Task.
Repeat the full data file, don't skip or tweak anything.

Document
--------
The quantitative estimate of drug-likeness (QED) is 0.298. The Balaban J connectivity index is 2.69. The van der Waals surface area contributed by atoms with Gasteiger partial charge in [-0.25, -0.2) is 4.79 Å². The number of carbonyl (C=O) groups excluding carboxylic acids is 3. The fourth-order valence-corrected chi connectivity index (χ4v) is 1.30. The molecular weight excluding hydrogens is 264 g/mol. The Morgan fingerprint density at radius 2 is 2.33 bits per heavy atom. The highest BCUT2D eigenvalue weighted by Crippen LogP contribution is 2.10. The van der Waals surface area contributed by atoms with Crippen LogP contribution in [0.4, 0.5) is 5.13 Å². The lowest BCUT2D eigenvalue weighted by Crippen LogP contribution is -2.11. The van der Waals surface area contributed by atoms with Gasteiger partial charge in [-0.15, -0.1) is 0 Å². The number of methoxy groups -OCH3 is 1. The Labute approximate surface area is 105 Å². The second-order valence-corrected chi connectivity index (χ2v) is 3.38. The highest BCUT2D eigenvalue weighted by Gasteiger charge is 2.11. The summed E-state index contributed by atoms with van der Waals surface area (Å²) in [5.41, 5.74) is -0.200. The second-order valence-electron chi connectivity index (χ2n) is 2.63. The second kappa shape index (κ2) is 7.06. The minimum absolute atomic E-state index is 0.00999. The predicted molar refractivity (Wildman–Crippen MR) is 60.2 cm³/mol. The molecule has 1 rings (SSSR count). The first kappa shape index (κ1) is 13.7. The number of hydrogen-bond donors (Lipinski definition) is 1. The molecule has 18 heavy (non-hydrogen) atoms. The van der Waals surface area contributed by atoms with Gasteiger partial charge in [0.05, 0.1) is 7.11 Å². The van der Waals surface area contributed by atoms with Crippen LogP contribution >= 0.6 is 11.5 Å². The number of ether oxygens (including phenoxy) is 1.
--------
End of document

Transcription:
The quantitative estimate of drug-likeness (QED) is 0.298. The Balaban J connectivity index is 2.69. The van der Waals surface area contributed by atoms with Gasteiger partial charge in [-0.25, -0.2) is 4.79 Å². The number of carbonyl (C=O) groups excluding carboxylic acids is 3. The fourth-order valence-corrected chi connectivity index (χ4v) is 1.30. The molecular weight excluding hydrogens is 264 g/mol. The Morgan fingerprint density at radius 2 is 2.33 bits per heavy atom. The highest BCUT2D eigenvalue weighted by Crippen LogP contribution is 2.10. The van der Waals surface area contributed by atoms with Crippen LogP contribution in [0.4, 0.5) is 5.13 Å². The lowest BCUT2D eigenvalue weighted by Crippen LogP contribution is -2.11. The van der Waals surface area contributed by atoms with Gasteiger partial charge in [-0.15, -0.1) is 0 Å². The number of methoxy groups -OCH3 is 1. The Labute approximate surface area is 105 Å². The second-order valence-corrected chi connectivity index (χ2v) is 3.38. The highest BCUT2D eigenvalue weighted by Gasteiger charge is 2.11. The summed E-state index contributed by atoms with van der Waals surface area (Å²) in [5.41, 5.74) is -0.200. The second-order valence-electron chi connectivity index (χ2n) is 2.63. The second kappa shape index (κ2) is 7.06. The minimum absolute atomic E-state index is 0.00999. The predicted molar refractivity (Wildman–Crippen MR) is 60.2 cm³/mol. The molecule has 1 rings (SSSR count). The first kappa shape index (κ1) is 13.7. The number of hydrogen-bond donors (Lipinski definition) is 1. The molecule has 18 heavy (non-hydrogen) atoms. The van der Waals surface area contributed by atoms with Gasteiger partial charge in [0.05, 0.1) is 7.11 Å². The van der Waals surface area contributed by atoms with Crippen LogP contribution >= 0.6 is 11.5 Å². The number of ether oxygens (including phenoxy) is 1.